|Produced by Bowie|
|Released on April 1974|
|UK CHART POSITION #1, RE-CHART POSITION #60 (1983) and #67 (1990) . . . US CHART POSITION #5 . . . GOLD RECORD (7/26/74)|
|Find it at GEMM|
|RCD 10137 cover|
I used to listen to this album before I went to school, just to brace me for the Orwellian world ahead. The artist originally envisioned this as a concept album based on the book 1984, but George Orwell’s widow wasn’t buying it. So Bowie invented his own future world peopled by mutants, androgynous teenagers, and Big Brother, packaging it as Diamond Dogs. As concept albums go, the songs are only loosely aggregated to one another; the same themes were at work on Aladdin Sane and no one calls that a concept album. In many ways, Diamond Dogs closes a trilogy begun with Aladdin Sane and carried over onto Pin-Ups. The hard-nosed rock songs twisted into fantastic shapes, torch songs that revel in their own dysfunctional sexuality, these were avenues Bowie had walked down before. In fact, songs like “Drive-In Saturday” and “Time” would have felt right at home in Diamond Dogs’ brave new world. Yet this is a more measured record than Aladdin Sane. The “Sweet Thing” suite and the pairing of “Rock ‘n Roll With Me” (one of Bowie’s most underrated songs) and “We Are The Dead” slow things down considerably, Bowie patiently winning the listener over rather than trying to land knockout punches with each song. Today, the explosive glam rock of “Diamond Dogs” and “Rebel Rebel” are most familiar to listeners; some may even have stumbled upon the overblown “1984” in their travels. But the real treasures are below the surface: downbeat gems like “Big Brother” and “We Are The Dead” (at one time my favorite Bowie song) or two songs that capture youth’s yearning perfectly, “Sweet Thing” and “Rock ‘n Roll With Me.” The album effectively ended the Ziggy Stardust period, as Bowie turned toward American soul for his next role, The Thin White Duke. In 1990, Rykodisc reissued Diamond Dogs with two bonus tracks, the unreleased “Dodo” and a completely different version of “Candidate,” the addition of which makes a great album even better.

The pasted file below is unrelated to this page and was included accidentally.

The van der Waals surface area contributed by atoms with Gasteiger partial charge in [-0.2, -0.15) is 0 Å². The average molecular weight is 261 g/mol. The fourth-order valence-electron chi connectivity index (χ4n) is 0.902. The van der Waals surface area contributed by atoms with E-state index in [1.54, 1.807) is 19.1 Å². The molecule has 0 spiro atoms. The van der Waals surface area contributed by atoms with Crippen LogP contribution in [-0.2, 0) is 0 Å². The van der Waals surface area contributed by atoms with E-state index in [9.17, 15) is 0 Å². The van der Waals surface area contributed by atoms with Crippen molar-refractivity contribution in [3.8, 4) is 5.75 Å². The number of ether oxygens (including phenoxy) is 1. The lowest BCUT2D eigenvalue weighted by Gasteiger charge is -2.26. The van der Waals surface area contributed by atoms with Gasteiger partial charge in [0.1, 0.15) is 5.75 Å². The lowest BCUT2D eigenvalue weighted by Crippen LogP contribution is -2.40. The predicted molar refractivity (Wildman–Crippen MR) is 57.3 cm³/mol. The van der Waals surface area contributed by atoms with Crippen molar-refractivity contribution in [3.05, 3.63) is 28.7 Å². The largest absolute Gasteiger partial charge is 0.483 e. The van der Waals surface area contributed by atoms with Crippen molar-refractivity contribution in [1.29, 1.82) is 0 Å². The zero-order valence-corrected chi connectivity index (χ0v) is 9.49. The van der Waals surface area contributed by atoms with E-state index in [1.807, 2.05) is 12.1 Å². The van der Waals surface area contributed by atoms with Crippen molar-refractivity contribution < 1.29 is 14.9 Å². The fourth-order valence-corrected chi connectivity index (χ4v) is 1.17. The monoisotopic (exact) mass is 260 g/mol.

|AYL1-3889 back cover||AYL1-3889 front cover
[high resolution photo]
BOWIE -- vocals, guitar, saxes, Moog, Mellotron, mixing
AYNSLEY DUNBAR -- drums
HERBIE FLOWERS -- bass
MIKE GARSON -- keyboards
TONY NEWMAN -- drums
Alan Parker -- guitar (9)
Tony Visconti -- string arrangement, mixing
Keith Harwood -- engineer, mixing
AGI -- design
Guy Peellaert -- cover painting
Leee Black Childers -- inside photograph
Dr. Toby Mountain and Jonathan Wyner -- remixing (13)
Reiner Design Consultants, Inc. -- reissue package design
|REGION||RELEASE DATE||LABEL||MEDIA||ID NUMBER||FEATURES|
|UK||April 1974||RCA||LP/CS||APL1/APK1-0576||gatefold cover|
|US/FRA||April 1974||RCA||LP/CS||CPL1/CPK1-0576||gatefold cover|
|UK||May 1984||RCA||LPPIC||BOPIC5||picture disc|
|UK||1990||EMI||CDX||CDP 7 59211||digital remaster w. bonus tracks|
|US||1990||Rykodisc||LPX/CDX/CSX||RALP/RCD1/RACS 0137||digital remaster w. bonus tracks|
|EEC||1999||EMI||CD||5219040||24-bit digital remaster, booklet|
|US||June 15, 2004||EMI||2CD||77857||30th anniversary edition|
As mentioned above, Bowie had originally sought to make this a concept album based on George Orwell's famous novel 1984. When Orwell's widow declined to release the rights to Mr. B, he made this album instead, which features familiar Orwellian themes in "Big Brother" and the title track. Although it's in contsant danger of being overrated, Orwell's view of a totalitarian future is a fascinating read. If you haven't, you can search GEMM for a used copy of George Orwell's 1984.
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